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pregnant-690735_640Geraldine got her mammogram every year. Her first grandchild was born six years ago she wasn’t going to miss a second of her grandbaby’s life, although, the baby’s mom, Laura, had something to say about that. Geraldine just knew that her grandbaby was God’s gift to her or raising Laura, her daughter, right. And Geraldine wanted to be there for her daughter and to play with her grandbaby. So she got her mammogram every year.

Well, this year they found a small, 0.7cm nodule, which proved to be a Triple Negative Breast Cancer. Geraldine was worried. Laura was worried. Was this breast cancer genetic? Geraldine wanted to know if Laura was going to get breast cancer. Laura wanted to know if her baby was going to get cancer one day.

Hereditary Breast and Ovarian Cancer Week is September 25 – October 1 and Previvor Day is September 28, 2016.

Approximately one in six breast cancers is a genetic mutation. But in women less than 60, like Geraldine, who have a Triple Negative Breast Cancer, one in ten will be a genetic mutation.

What is a genetic mutation?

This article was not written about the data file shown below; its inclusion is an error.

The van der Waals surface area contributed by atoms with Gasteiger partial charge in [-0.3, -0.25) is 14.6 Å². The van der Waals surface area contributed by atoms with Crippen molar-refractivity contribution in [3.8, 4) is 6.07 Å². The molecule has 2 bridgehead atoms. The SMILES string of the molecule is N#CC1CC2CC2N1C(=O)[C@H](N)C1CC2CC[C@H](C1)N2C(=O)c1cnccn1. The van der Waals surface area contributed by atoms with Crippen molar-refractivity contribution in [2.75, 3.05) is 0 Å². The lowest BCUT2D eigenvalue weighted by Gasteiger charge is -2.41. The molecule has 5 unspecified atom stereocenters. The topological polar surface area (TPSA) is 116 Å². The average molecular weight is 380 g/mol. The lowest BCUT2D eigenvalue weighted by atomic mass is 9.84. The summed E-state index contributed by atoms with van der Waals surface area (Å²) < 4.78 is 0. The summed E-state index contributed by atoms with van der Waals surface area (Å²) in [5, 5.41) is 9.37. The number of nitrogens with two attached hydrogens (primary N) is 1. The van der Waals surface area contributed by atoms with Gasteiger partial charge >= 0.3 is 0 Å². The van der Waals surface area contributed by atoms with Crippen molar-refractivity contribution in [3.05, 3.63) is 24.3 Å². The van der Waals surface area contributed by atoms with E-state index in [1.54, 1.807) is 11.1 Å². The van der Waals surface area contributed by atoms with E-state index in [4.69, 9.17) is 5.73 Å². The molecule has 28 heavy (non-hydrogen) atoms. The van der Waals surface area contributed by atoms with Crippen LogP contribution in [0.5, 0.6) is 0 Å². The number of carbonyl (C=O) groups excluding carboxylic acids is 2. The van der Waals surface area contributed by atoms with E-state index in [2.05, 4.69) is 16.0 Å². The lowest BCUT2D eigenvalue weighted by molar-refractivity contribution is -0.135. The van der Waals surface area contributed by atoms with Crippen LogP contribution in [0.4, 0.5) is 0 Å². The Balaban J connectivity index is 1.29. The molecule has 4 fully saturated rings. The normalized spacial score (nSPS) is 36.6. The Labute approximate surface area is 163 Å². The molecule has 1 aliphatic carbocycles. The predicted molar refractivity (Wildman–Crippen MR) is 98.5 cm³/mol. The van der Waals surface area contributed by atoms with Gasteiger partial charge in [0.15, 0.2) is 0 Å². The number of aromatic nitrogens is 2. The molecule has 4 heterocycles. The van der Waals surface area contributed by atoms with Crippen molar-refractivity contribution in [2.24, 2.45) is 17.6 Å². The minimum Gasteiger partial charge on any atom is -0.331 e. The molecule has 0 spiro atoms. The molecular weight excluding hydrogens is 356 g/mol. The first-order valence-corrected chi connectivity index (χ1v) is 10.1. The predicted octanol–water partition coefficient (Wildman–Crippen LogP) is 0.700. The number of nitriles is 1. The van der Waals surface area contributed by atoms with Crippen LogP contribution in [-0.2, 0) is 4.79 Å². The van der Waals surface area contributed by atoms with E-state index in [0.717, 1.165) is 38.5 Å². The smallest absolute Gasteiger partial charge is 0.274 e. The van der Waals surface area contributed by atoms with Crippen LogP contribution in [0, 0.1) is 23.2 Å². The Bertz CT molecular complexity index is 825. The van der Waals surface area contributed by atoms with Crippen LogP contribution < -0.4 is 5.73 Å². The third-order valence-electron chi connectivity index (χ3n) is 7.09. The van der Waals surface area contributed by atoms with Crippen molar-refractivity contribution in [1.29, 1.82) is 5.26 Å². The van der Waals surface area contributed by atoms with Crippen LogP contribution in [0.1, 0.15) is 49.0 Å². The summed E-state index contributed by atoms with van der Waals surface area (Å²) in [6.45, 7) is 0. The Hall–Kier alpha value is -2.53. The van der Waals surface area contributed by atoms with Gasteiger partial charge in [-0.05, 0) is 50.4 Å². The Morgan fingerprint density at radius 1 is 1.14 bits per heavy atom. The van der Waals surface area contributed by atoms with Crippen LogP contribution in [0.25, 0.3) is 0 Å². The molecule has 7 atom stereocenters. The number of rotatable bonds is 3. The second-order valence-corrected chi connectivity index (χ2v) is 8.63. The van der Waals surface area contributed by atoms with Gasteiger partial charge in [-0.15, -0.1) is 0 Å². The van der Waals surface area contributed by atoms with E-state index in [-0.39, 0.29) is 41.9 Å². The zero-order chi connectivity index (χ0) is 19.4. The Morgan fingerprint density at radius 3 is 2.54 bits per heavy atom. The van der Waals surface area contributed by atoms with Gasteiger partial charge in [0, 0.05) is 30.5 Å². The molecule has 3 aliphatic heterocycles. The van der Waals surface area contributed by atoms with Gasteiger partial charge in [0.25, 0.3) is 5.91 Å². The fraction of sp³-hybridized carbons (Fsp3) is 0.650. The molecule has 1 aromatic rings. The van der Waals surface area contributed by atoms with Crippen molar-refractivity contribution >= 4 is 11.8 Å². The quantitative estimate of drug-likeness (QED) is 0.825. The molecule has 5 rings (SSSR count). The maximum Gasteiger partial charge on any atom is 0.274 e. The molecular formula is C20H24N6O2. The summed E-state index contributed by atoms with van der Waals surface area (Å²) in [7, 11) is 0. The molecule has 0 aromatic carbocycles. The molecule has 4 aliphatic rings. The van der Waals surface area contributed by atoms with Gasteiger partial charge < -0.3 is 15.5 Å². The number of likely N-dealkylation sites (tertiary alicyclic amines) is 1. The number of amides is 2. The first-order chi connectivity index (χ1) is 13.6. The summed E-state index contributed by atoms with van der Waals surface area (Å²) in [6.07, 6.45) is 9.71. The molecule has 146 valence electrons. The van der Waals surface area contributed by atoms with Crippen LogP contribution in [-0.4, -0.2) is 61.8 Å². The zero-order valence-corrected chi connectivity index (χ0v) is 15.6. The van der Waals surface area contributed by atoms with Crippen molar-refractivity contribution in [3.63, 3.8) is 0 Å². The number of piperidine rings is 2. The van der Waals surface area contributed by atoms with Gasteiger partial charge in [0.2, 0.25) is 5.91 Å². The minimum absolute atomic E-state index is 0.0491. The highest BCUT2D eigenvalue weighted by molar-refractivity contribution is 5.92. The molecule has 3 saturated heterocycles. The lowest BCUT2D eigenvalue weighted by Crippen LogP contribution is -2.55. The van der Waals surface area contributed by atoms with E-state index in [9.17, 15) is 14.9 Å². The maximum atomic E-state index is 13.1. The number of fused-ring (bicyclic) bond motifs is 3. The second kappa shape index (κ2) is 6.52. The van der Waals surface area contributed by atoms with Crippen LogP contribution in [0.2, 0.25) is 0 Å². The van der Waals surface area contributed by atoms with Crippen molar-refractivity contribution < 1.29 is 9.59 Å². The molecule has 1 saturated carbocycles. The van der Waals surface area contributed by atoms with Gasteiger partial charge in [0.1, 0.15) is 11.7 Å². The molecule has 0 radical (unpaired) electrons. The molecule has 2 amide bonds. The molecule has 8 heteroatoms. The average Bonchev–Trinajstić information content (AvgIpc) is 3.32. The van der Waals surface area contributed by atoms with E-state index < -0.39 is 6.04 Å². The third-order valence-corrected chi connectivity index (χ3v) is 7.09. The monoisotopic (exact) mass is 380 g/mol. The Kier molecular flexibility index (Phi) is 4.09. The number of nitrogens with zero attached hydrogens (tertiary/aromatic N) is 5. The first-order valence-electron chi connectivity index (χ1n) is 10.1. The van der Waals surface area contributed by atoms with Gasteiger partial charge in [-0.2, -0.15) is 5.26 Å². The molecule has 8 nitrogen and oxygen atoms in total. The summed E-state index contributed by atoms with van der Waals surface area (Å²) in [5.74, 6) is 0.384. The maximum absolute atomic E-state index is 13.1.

Our genes are made up of DNA. Our genes are the directions; the blueprints our body uses to live. Everything in our body was made based on the directions in our genes. When the genes mutated, the gene has a wrong direction. Sometimes, the mutation does not mean anything. For instance, take the word breast. If we spell breast, “breest,” we still know what the word means and this mutation is of little, if any significance. However, if we spell breast as beast, then the word has a completely different meaning. This is a deleterious (bad) mutation. If our gene has a deleterious (bad) mutation, then our body is not producing something it needs or it is producing a malfunctioning product. In the case of the BRCA gene, a malfunctioning BRCA gene can lead to breast or ovarian cancer in up to 86% of women who have the mutation.

But today, we are aware that it not just an abnormal BRCA gene that can cause breast cancer. There are as many as 8-10 genes that can cause breast cancer. So if you are at risk for having a breast cancer that was caused by a deleterious (bad) gene, then you should be tested. Today, we do a panel test, meaning we do not just test for BRCA but test for 8-10 genes. And because there is no additional cost to test for other cancer genes, we now test for a whole panel of cancer genes. Many companies offer these panels. In my office, we believe in the integrity of Myriad and so we generally order myRisk, but insurance companies may dictate the use of other companies and their panels.

The National Cancer Center Network offers recommendations on who should be tested. You can also ask you oncologist or breast surgeon. Testing will usually require a visit to a genetic counselor or someone trained to counsel you properly, such as Imelda, who is a Nurse Practitioner with special training and experience in cancer genetics.